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Porsche Targa 4S 997


If Bijoy goes weak in his knees every time the word L-a-m-b-o-r-g-h-i-n-i is uttered even three metres around, who is to blame him? Similarly I go woozy with a feeling of slight breathlessness and watch the hair from my fists to my sleeve stand up like a Mexican wave when the words P-o-r-s-c-h-e and 9-1-1 are even as much as whispered. As a college student, I would download every single Porsche video that the internet had to offer, and watch them over and over again as I fought a losing battle between saving some money for writeable CDs to burn my collection and dwindling hard-disk space. It was the age when 20 GB was ‘Awesome specs, dude’ and a CD writer would evoke responses like, ‘You lucky b*****d.’ And in those gigabytes of mpeg files lay a promotion video of the 996 Turbo, talking about dreams and what they are made of. It ended with a kid placing a poster of the car on the wall with the camera zooming in on it, cutting to a studio placement with the voice-over fittingly ending it with, ‘The 911 Turbo from Porsche. Here’s to the dreamers.’

It therefore hit me like a tonne of bricks when Srini told me that Porsche Middle East would love to have me sample their new Targa 4S in Dubai. The days of daydreaming were finally over. I was now officially the kid in the candy store who could drool, touch and then taste it.  Back in the mid 1960s, Porsche felt a whiff of hot air under its collar. Word had leaked that the new safety norms stipulated by the NHTSA would outlaw convertibles in the United States. Fearing it would lose a major chunk of its sales, Porsche found a unique solution by using a large glass roof on a stainless steel roll bar. It sounded great as an idea, but as history would prove, the NHTSA never banned convertibles and the Targa was never a success. Yet, 40 years down the line, Porsche continues to sell it to the  finicky customer who doesn’t want his back roasted under the Florida or Dubai sun. 

The brief drive around Dubai’s streets was not entirely ideal, but a good indicator of the 911’s strengths. It feels wide yet is compact, the air-conditioning works just fine despite the 64”x37” glass area on top, which Porsche claims is 1.9 kg lighter than the previous 996’s glass. Then there are a whole host of switches, toggles and the sport mode that lets you choose between stiffer damping, a rorty exhaust or both. Exquisite.Driving out of Porsche’s Middle East office and towards the Dubai Autodrome nearly landed me in a quandary. With the frenetic pace at which Dubai is developing, road work at several places led to quite a couple of diversions. And trying to follow the instructions of the GPS just led me back to the same road. Eventually, I gave up plans of heading to the Autodrome and drove around the city to get a feel of the car. With little time on hand, I had to choose between spending more time shooting the car or getting to grips with the car’s numerous characteristics. As you can see, I chose the latter.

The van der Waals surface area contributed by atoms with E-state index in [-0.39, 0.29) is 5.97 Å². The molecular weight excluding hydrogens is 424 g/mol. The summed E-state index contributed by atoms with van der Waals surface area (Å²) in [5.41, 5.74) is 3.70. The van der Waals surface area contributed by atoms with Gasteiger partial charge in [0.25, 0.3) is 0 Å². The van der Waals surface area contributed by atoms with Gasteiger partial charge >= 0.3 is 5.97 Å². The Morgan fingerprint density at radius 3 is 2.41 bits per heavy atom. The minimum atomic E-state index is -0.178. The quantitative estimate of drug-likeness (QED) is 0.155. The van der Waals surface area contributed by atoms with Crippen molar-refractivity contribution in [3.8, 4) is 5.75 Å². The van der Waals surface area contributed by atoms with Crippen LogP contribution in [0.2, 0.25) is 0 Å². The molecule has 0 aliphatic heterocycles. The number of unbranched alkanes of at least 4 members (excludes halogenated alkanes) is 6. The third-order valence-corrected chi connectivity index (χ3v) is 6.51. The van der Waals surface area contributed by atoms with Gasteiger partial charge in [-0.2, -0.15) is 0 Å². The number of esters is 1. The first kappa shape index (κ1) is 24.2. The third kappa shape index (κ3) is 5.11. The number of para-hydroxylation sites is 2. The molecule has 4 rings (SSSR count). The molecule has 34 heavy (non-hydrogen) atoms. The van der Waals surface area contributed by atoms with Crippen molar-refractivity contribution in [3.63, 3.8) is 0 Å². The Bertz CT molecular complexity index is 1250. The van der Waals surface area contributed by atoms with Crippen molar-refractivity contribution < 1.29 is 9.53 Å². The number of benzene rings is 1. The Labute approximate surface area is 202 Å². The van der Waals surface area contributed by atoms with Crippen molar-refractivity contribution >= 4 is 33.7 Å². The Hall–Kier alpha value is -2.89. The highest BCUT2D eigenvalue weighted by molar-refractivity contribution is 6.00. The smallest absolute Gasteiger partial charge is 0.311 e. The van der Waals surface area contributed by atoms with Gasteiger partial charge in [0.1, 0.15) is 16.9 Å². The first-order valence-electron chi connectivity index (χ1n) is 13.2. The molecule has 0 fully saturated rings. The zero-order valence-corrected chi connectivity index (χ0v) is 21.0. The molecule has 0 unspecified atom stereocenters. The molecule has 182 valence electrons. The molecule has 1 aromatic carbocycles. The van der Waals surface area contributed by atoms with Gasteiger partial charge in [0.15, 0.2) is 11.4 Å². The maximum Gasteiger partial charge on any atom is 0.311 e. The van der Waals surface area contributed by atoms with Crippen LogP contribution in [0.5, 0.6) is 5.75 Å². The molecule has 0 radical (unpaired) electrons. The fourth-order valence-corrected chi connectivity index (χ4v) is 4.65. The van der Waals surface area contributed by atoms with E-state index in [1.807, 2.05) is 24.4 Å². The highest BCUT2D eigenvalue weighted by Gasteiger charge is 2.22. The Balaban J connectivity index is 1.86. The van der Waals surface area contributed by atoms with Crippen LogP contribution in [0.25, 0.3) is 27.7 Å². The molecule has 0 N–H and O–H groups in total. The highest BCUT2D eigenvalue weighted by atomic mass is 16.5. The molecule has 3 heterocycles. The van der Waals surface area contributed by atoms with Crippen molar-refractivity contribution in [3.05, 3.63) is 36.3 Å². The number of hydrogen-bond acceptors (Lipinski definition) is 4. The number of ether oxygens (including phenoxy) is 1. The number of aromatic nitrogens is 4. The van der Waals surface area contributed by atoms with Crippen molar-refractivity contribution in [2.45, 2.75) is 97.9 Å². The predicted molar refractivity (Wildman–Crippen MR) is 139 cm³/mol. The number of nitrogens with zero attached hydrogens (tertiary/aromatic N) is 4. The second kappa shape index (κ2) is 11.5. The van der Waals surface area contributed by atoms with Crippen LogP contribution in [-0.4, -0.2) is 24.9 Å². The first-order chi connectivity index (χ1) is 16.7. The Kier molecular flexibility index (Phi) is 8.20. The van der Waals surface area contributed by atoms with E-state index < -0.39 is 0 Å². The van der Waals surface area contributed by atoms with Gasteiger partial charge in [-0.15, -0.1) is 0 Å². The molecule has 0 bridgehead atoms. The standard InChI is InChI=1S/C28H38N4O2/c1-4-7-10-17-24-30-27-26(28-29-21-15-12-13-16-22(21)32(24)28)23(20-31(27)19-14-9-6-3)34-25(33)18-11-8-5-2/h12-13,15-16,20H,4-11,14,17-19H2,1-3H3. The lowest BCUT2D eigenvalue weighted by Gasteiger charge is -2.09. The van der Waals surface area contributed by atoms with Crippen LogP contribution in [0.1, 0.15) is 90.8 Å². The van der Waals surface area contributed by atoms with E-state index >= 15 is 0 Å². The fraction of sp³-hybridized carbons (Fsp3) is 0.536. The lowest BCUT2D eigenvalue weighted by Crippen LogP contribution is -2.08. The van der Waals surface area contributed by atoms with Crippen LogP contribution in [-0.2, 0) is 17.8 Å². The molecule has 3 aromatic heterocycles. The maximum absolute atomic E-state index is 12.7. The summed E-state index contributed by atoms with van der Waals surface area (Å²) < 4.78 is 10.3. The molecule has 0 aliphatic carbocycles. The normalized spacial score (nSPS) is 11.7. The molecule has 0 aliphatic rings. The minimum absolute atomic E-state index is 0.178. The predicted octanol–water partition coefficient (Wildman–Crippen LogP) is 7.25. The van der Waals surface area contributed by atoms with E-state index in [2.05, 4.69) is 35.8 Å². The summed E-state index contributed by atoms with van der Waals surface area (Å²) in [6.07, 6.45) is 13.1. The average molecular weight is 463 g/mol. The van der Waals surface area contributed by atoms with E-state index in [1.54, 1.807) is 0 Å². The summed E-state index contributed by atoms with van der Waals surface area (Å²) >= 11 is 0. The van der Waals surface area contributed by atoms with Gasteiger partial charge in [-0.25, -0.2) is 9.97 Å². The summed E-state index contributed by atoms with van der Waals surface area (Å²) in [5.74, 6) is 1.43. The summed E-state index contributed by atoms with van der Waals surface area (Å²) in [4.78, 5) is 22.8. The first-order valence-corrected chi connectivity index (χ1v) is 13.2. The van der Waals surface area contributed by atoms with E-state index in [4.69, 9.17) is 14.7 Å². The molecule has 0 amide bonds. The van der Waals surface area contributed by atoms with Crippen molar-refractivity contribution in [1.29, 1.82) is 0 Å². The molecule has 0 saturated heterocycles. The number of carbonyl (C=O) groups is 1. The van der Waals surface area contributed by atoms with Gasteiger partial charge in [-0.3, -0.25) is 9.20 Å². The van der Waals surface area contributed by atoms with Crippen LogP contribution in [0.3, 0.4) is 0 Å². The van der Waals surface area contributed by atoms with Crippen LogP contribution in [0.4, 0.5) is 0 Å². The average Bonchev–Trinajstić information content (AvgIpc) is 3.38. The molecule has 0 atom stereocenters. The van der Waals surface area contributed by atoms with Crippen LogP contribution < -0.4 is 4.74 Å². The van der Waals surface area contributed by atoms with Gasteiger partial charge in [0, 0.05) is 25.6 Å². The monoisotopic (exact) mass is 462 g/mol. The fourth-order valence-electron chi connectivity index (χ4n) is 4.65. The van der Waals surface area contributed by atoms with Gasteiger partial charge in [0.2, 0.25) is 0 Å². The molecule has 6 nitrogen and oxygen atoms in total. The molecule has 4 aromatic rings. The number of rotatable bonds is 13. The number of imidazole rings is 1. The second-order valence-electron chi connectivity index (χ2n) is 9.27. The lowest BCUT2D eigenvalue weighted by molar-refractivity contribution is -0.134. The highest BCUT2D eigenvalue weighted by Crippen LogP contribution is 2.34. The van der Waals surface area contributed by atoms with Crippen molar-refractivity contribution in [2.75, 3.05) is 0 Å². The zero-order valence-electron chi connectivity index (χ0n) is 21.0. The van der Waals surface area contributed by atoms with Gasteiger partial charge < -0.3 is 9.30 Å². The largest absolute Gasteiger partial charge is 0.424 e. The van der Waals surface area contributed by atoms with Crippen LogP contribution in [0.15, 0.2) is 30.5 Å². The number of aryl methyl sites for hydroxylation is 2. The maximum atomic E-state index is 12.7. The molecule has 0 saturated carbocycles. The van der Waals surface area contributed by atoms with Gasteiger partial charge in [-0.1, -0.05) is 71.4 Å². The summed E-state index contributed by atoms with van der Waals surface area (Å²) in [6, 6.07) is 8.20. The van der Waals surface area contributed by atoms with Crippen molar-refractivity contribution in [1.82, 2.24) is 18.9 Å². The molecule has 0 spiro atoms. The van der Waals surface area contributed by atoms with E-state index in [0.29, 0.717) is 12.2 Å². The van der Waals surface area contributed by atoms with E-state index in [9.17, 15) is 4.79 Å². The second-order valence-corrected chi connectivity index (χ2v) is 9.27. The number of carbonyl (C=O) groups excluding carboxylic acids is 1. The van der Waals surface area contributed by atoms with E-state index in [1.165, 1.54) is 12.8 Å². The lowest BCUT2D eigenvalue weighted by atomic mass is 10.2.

There’s a certain directness associated with Porsches. Right from the moment you floor the accelerator, to the steering feel and response, the cogs slipping through the box one after the other to the massive grip levels – every single input has a sense of direct feedback that you can’t associate with a whole host of other cars.Taking one of the corners onto a freeway at 120 kph, I knew everything it did. And everything it did only tired my cheek muscles a bit more. So to aggravate the pain, I hit the sport mode and let the stiff dampers challenge my spine. Immediately I could feel distortions on the road, my vertebrae bumping against each other in muted protest. It’s a bit stiff, but I wasn’t complaining. Not because I was consciously aware that I was driving a sportscar that has set benchmarks over decades. It’s the exhaust thrum over the 3800cc, six-cylinder boxer engine that freezes your sensibility with a bucketful of liquid nitrogen. There is a mechanical, very metallic edge to it that revitalises the boy racer instincts in you. 

As time for my flight neared, I spent the last couple of minutes driving around Dubai’s famous gold market to get a taste of popular response. People strained their necks to get a glimpse of the Targa. With the roof letting  35 degrees of heat in, it was getting a bit unbearable, but having a couple of eyes staring right at you in a city where materialism is at its zenith, such endurance is great. The $10,000 worth of glass above you might not seem worth it, considering the convertible just nudges it on the price list, but for sheer capability for price, it is a combination that is hard to beat. As for me, dear Dr Ing h c F Porsche AG, how about a drive around Nurburgring in the next generation GT2, eh?